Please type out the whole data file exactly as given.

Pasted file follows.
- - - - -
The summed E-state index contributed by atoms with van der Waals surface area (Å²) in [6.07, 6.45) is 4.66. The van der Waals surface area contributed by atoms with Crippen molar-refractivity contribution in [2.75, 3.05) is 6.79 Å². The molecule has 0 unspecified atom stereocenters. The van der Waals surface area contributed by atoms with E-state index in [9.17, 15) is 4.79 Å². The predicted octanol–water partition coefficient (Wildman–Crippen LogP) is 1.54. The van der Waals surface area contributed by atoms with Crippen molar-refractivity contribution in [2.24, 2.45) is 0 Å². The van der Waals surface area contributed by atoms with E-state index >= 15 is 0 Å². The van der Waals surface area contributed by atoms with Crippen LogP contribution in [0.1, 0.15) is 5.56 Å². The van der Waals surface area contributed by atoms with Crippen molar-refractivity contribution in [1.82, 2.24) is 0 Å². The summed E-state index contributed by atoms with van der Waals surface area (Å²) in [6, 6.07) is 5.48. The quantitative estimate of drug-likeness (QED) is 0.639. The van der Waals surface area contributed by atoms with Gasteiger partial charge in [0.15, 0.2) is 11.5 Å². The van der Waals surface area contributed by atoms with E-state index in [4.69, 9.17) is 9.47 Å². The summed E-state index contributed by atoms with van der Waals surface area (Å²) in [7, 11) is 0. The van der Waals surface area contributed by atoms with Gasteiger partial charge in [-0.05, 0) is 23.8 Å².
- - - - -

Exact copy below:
The summed E-state index contributed by atoms with van der Waals surface area (Å²) in [6.07, 6.45) is 4.66. The van der Waals surface area contributed by atoms with Crippen molar-refractivity contribution in [2.75, 3.05) is 6.79 Å². The molecule has 0 unspecified atom stereocenters. The van der Waals surface area contributed by atoms with E-state index in [9.17, 15) is 4.79 Å². The predicted octanol–water partition coefficient (Wildman–Crippen LogP) is 1.54. The van der Waals surface area contributed by atoms with Crippen molar-refractivity contribution in [2.24, 2.45) is 0 Å². The van der Waals surface area contributed by atoms with E-state index >= 15 is 0 Å². The van der Waals surface area contributed by atoms with Crippen LogP contribution in [0.1, 0.15) is 5.56 Å². The van der Waals surface area contributed by atoms with Crippen molar-refractivity contribution in [1.82, 2.24) is 0 Å². The summed E-state index contributed by atoms with van der Waals surface area (Å²) in [6, 6.07) is 5.48. The quantitative estimate of drug-likeness (QED) is 0.639. The van der Waals surface area contributed by atoms with Gasteiger partial charge in [0.15, 0.2) is 11.5 Å². The van der Waals surface area contributed by atoms with E-state index in [4.69, 9.17) is 9.47 Å². The summed E-state index contributed by atoms with van der Waals surface area (Å²) in [7, 11) is 0. The van der Waals surface area contributed by atoms with Gasteiger partial charge in [-0.05, 0) is 23.8 Å².